Phenotype: Phenotypically, the diabetic mouse (C57BLKS db/db) is identical with the obese mouse (C57BL/6J ob/ob), however the syndrome in C57BLKS db/db is far more severe than in the C57BL/6J ob/ob mouse. The clinical picture is dependent on the background strain in which the gene is expressed. If the ob gene is transferred to C57BLKS, Ks ob/ob this strain will develop a more severe form of diabetes than that observed in the C57BL/6J strain, indicating that these two strains differ in their capacity to adapt to diabetogenic stimuli (Cohn & Cerami 1979). This indicates that the clinical expression of the mutant gene is a result of the interaction of the gene (ob or db) and the genetic background (Coleman & Brodoff 1982, Berelowitz et al. 1980).The mutation is recessive and heterozygotes are phenotypical normal.
Homozygotic animals are infertile and the breeding must follow by mating between heterozygotic individuals, i.e. db/+ x db/+.
Due to the symptoms of obesitas, insulin resistance and hyperinsulinemia this animal model is recognized as a model of type II diabetes (NDDM; non-insulin dependent diabetes mellitus).
Metabolism: The increase in body weight is a result of not only hyperphagia, but also an increase in the efficiency of food utilization and reduced physical activity (Bray & York 1979). The mutant also exhibits intestinal hypertrophy, abnormalities in the nutrient absorption and changes in regulatory neuronal peptides in the intestine (Bailey et al. 1986).
The gluco-neogenesis is increased as the enzyme activity of glucose-6-phosphatase, fuctose-1, 6-diphosphatase, pyruvatecarbo- xylase and phosphenol pyruvatecarboxykinase are elevated both in old and young animals compared to controls (Herberg & Coleman 1977). Hyperfunction of the pancreatic A cells (glucagon) is also evident in the db mice (Bray & York 1979).
The clinical symptoms are far more severe in male mice than in female mice suggesting an effect of sex steroids (Coleman et al. 1984, Leiter et al. 1981). In the initial phase (phase I), the size and number of beta cells are markedly increased, probably as compensatory reaction to a decreased sensitivity toward insulin in the peripheral tissue. The decrease in the plasma insulin level is correlated to a degeneration of the pancreatic islets and destruction of the islet beta-cells. The clinical symptoms and course of the disease is more severe than in the ob/ob mouse, which explains the shorter lifespan of the db/db mouse.
Immune System: Abnormalities in the immune system are seen in the db/db mouse, supporting the theory that the immune system might be involved in the pathogenesis of clinical symptoms, observed in db/db mouse. The db/db mouse has a diminished ability to reject skin grafts and to generate cytotoxic T lymphocytes. The lymphokine production is reduced and depressed delayed hypersensitivity reaction, and increased plaque forming B cell responses are observed in the db/db mouse. Thymus involution is accelerated and there is a T cell lymphopenia. Cytotoxic antibodies against beta cells and T cells isolated from the spleen inhibit the insulin release from beta cells in vitro (Singh et al. 1986, Leiter et al. 1987).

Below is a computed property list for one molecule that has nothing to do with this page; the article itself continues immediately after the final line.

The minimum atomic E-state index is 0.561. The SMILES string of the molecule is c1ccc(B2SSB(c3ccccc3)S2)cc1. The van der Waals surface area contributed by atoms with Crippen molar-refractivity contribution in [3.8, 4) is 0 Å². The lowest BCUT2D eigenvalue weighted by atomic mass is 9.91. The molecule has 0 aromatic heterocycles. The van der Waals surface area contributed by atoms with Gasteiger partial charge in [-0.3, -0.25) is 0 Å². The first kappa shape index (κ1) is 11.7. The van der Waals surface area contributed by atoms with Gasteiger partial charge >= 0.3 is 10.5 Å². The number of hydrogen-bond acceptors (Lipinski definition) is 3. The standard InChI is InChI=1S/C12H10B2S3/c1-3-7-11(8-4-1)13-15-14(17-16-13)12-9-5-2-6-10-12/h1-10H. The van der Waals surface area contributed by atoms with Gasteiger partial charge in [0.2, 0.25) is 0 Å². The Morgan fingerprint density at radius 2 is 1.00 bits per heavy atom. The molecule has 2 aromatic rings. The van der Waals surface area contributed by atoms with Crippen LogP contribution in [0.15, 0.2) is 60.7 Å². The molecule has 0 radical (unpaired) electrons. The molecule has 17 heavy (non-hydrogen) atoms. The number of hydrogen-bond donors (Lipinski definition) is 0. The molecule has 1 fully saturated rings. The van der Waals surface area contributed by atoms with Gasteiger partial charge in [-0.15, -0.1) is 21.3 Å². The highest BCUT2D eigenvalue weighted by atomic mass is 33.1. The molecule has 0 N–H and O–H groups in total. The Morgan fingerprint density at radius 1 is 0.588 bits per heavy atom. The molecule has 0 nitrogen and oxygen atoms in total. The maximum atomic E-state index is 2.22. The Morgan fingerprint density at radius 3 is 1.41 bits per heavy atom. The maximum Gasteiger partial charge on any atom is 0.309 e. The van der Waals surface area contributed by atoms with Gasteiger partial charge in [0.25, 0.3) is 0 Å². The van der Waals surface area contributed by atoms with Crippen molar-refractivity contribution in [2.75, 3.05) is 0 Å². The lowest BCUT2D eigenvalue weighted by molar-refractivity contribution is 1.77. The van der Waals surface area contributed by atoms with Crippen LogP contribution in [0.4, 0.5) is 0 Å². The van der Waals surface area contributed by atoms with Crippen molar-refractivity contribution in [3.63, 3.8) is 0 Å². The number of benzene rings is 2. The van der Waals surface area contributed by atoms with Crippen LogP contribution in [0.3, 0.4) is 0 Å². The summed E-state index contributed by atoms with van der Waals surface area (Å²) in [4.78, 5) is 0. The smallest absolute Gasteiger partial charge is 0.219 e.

Class II MHC autoreactive T cells found in the spleen and lymph nodes indicates the presence of ongoing autoreactivity in db/db mice, and treatment with anti-I-Ad monoclonal antibodies can prolong the lifespan compared to untreated controls. However, insulitis is not found suggesting that the autoreactiviy is not directed to islet cells but may be a consequence of the disease (Singh et al. 1986). Moreover, diabetes do develop in the absence of T and B lymphocytes as revealed by transfer of genes causing immunedeficiency to db/db mice (Leiter et al.1986, Leiter et al. 1987). The organ reactive autoantibody production may be modified by sex-linked factors (Yoon et al.1988).
Intracisternal type A particles found in the pancreatic islets cells have been suggested to be involved in the generation of an autoimmune reaction, and their presence have been postulated to be linked to the genetic susceptibility in the C57BLKS strain (Leiter et al. 1984).
Diabetic neuropathy is observed in the C57BLKS db/db mouse (Sima et al. 1978, Sima et al. 1979). Pathological lesions are also seen in the kidneys (Like et al. 1972), and the kidney function is impaired compared to controls (Bray & York 1979). Myocardial disease has also been described (Giacomelli, & Wiener 1979).
|Pregnancy:||approximately 21 - 23 days|
|Litter size:||6-7 pups|